Michael Ojo

Can you please describe your role?

I am Country Director of GAIN in Nigeria. I am no longer new in the organisation, as I have been in this role for over a year now. However, I am still learning – about the organisation and about the sector, which is new to me.

Which is the greatest nutrition challenge in Nigeria?

The biggest issues for us in Nigeria are undernutrition and micronutrient deficiencies in children under five and in women of reproductive age. We have had many years of slow progress and even reversals for key indicators of infant and young child nutrition. Stunting, wasting and underweight rates for children under 5 are scandalous on average for a country like Nigeria and scary for some of our worst affected states/regions. With a third of all children under 5 stunted, we are talking millions of children in the largest African country by population.

Micronutrient deficiencies are also severe and widespread. Anaemia, primarily due to iron deficiency, affects 71% of children and levels of vitamin A deficiency in children under 5 qualify Nigeria for “severe public health problem” status, according to WHO prevalence classifications. But malnutrition in Nigeria is complex: alongside the undernutrition problem, we are now seeing increasing levels of overweight and obesity, especially in women, which means that we are now dealing with a double malnutrition burden.

In your view, what does it take to end malnutrition in Nigeria?

Like in most other countries, the response to malnutrition in Nigeria has to be a multi-stakeholder effort requiring government, the private sector and civil society investments and actions working in strong, focused alliances and partnerships. Government leadership and action is particularly important, but this has been lacking over the years. Government policies and strategies are not backed by the political will to effectively lead and coordinate action, or by adequate funding to implement those policies and strategies. The focus has been predominantly on health systems and nutrition-specific interventions. However, we now need to invest more in supporting our food system to deliver more nutritious foods to those who desperately need to be nourished.

Michael Ojo, Country Director, Nigeria

Michael Ojo is GAIN's Nigeria Country Director and is based in Abuja. © GAIN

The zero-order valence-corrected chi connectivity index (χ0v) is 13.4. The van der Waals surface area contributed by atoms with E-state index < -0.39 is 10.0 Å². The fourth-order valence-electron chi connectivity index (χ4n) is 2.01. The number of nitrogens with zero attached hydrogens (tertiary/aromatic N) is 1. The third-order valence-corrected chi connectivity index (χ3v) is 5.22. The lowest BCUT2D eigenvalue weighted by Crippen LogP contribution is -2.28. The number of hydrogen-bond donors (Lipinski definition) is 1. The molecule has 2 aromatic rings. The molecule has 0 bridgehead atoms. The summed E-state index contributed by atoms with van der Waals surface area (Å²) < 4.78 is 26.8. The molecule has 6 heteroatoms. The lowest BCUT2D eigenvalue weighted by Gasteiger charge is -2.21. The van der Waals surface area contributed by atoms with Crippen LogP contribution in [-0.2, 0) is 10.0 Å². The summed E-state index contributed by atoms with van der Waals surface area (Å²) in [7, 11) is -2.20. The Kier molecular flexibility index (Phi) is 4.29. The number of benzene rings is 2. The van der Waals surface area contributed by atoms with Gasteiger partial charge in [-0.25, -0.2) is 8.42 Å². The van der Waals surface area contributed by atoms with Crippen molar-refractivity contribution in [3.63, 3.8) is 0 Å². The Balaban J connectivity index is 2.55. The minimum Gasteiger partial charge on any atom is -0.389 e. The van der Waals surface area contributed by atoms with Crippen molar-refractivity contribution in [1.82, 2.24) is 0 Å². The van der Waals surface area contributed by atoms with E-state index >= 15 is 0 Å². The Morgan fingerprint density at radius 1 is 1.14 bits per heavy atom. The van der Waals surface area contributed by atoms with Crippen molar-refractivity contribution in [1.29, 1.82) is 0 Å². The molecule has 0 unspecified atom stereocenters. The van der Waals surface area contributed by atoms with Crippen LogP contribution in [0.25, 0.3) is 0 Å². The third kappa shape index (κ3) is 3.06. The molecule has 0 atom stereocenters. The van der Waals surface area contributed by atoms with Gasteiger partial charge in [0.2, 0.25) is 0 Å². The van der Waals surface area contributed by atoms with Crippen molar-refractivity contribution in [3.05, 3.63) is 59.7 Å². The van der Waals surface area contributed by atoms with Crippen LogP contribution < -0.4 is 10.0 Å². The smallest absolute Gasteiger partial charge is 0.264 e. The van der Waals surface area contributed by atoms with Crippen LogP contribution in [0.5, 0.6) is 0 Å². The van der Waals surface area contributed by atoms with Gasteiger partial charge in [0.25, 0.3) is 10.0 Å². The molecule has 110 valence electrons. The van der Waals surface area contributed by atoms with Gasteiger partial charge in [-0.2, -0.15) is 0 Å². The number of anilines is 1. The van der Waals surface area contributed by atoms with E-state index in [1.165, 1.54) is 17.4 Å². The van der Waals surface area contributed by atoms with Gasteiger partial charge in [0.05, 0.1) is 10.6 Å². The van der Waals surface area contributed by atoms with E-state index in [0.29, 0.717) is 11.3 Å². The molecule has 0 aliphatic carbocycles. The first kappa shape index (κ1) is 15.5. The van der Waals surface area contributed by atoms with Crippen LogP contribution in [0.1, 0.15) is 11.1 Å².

What part of your job do you enjoy the most? Why?

So far, the most exciting part of my job is the innovativeness of GAIN’s projects and approaches in the Nigerian nutrition sector. We are continually leading on innovation and extending the boundaries of established approaches, working with an economic development mindset within the international development sector. This places us squarely in the space between the private sector, government, and traditional development actors providing us a niche role in connecting these agencies together to bring forward new ways of tackling the malnutrition problem at scale.

What are the rewarding aspects of leading a team at country level?

One of the most rewarding aspects for me is leading such a high-quality team. It does feel good working with a team of professionals who are self-driven and highly motivated by the impact of their work and can clearly see how their individual contributions are making a difference in the way nutritious food businesses grow and scale, and consequently in the lives of ordinary Nigerians.

What are the most challenging parts of your work?

I wish I had more – more funding for more work, and more people to help us deliver on current commitments. My staff are incredibly stretched and I sometimes feel guilty about asking them to do even more. Beyond the team, working in Nigeria has its unique frustrations: we all see the opportunities to make significant change happen and to improve the lives of so many people currently suffering from malnutrition. However, complex systemic issues get in the way of success. The hope and expectation that the change we want will happen one day drives us in our work.

Which is your greatest achievement in this role so far?

The capacity to influence depends on the quality of your work and the credibility your voice commands. When I started, GAIN Nigeria had lost some ground in this respect. One of my most important achievements so far has been to raise the profile of the organisation by leading high-quality work, initiating new and innovative interventions, and ensuring that GAIN is once again seen a partner of choice by key stakeholders in Nigeria when it comes to solving the malnutrition problem.